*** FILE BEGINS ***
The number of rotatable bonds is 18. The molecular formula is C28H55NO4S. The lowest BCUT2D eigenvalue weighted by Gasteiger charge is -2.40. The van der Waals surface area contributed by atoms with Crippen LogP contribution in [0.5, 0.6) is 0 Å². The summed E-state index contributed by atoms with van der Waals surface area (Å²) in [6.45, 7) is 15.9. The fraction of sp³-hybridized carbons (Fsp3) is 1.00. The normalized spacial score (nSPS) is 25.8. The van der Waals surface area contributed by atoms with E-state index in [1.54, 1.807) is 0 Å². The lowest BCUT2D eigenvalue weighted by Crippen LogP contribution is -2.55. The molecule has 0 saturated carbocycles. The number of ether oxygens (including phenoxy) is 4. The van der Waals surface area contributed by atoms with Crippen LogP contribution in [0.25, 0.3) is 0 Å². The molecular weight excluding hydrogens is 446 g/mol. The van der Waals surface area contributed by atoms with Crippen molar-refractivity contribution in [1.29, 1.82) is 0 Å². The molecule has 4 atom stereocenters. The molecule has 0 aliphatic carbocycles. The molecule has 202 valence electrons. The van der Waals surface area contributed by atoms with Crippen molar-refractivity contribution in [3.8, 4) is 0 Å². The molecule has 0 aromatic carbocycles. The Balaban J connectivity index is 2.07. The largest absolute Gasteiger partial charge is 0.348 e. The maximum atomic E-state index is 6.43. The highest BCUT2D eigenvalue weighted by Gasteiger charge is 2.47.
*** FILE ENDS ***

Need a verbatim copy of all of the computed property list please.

The number of rotatable bonds is 18. The molecular formula is C28H55NO4S. The lowest BCUT2D eigenvalue weighted by Gasteiger charge is -2.40. The van der Waals surface area contributed by atoms with Crippen LogP contribution in [0.5, 0.6) is 0 Å². The summed E-state index contributed by atoms with van der Waals surface area (Å²) in [6.45, 7) is 15.9. The fraction of sp³-hybridized carbons (Fsp3) is 1.00. The normalized spacial score (nSPS) is 25.8. The van der Waals surface area contributed by atoms with E-state index in [1.54, 1.807) is 0 Å². The lowest BCUT2D eigenvalue weighted by Crippen LogP contribution is -2.55. The molecule has 0 saturated carbocycles. The number of ether oxygens (including phenoxy) is 4. The van der Waals surface area contributed by atoms with Crippen LogP contribution in [0.25, 0.3) is 0 Å². The molecular weight excluding hydrogens is 446 g/mol. The van der Waals surface area contributed by atoms with Crippen molar-refractivity contribution in [1.29, 1.82) is 0 Å². The molecule has 4 atom stereocenters. The molecule has 0 aliphatic carbocycles. The molecule has 202 valence electrons. The van der Waals surface area contributed by atoms with Crippen molar-refractivity contribution in [3.8, 4) is 0 Å². The molecule has 0 aromatic carbocycles. The Balaban J connectivity index is 2.07. The largest absolute Gasteiger partial charge is 0.348 e. The maximum atomic E-state index is 6.43. The highest BCUT2D eigenvalue weighted by Gasteiger charge is 2.47.